A search engine is a specially designed site to help users find other Web sites. Some popular ones include Google and Yahoo!. Some search engines have evolved into portals, or sites designed to aggregate information, and are used as a starting point or home base on the web. GOPHER is an early form of a text-based searching tool on the Internet that allowed users to find information from a variety of sources without knowing the actual location of those sources.
Shareware, careware, freeware, wareZ
Shareware is software designed to be shared or passed on by users. The programs are often distributed online for free or a small fee for those who find the program useful under a "try then buy" philosophy. Some variations include freeware (completely free), and careware or donation-ware (where the publisher asks that you donate to a group or charity). WareZ is a term that is used to describe commercial software that has been altered to remove the need to register the product or includes registration information to avoid paying for the software
This is a process, used with audio and video, where a file is played as it is being downloaded, minimizing the amount of time a user must wait to experience the clip. The entire length of the clip doesn't need to be downloaded for the user to begin watching or listening to the file.
Denial of service
Denial of service is an attack on a site or service that overwhelms a Web site's servers with requests or messages, thus preventing users making legitimate requests.
A hacker is a skilled computer programmer who enjoys pushing the limits of computer systems. The term hacker has come to have a negative connotation, implying that all those who "hack" mean to do harm. Cracker is the term created by the hacker community to describe those who break the security of a computer system -- usually with malevolent intent. A script kiddie (also script kitty or script bunny) is someone with little experience who slightly alters code written by others. For more about hacking, visit the Jargon File.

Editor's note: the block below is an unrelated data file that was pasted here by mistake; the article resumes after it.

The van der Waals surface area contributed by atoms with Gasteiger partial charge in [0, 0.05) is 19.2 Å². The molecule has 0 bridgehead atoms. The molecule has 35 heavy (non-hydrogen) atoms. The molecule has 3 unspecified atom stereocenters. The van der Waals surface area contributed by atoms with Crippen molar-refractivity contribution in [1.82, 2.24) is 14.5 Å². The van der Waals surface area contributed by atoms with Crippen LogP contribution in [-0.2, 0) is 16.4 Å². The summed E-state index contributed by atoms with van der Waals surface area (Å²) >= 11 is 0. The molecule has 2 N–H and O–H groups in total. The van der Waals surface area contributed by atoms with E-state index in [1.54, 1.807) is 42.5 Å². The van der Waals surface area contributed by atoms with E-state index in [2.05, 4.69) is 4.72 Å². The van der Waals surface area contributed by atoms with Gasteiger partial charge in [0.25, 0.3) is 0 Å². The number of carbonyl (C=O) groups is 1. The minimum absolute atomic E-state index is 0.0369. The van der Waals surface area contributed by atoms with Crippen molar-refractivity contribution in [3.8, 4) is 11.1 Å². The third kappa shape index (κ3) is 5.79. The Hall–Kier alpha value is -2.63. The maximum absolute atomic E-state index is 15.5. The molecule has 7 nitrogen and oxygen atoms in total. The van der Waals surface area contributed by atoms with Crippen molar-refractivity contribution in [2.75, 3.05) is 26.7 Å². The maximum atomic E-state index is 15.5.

This is unsolicited e-mail, usually sent out in mass or bulk to several recipients. Spam is largely made up of advertising for various sites and products, including pornography, and other methods to separate unsuspecting users from their money. The term originated from a Monty Python skit referring to the canned meat product of the same name. Phishing is a method where spammers use legitimate looking e-mails (appearing to come from a credit card company, for example) in attempt to get personal information that can be used to steal a user's identity.
These are applications that are usually downloaded unknowingly, often included in a "free download" of some kind. These programs can overtake a computer's available resources (memory, hard drive space and Internet bandwidth), adversely affecting its performance. Spyware is an application designed to collect information on a user, usually to build a marketing profile. Adware refers to a program that will "pop up" advertising on a users computer. A user's surfing habits can trigger this advertising, so that the ad better targets the user.
These prorams are designed to disrupt the use of a users machine. They are often downloaded unknowingly from Web sites or as attachments in e-mail. A Trojan horse is a program that is not what it appears to be. For example it may purport to be a program to play a certain kind of video, and then will do some harmful action instead. A worm is a program designed to replicate itself and infect as many systems as possible.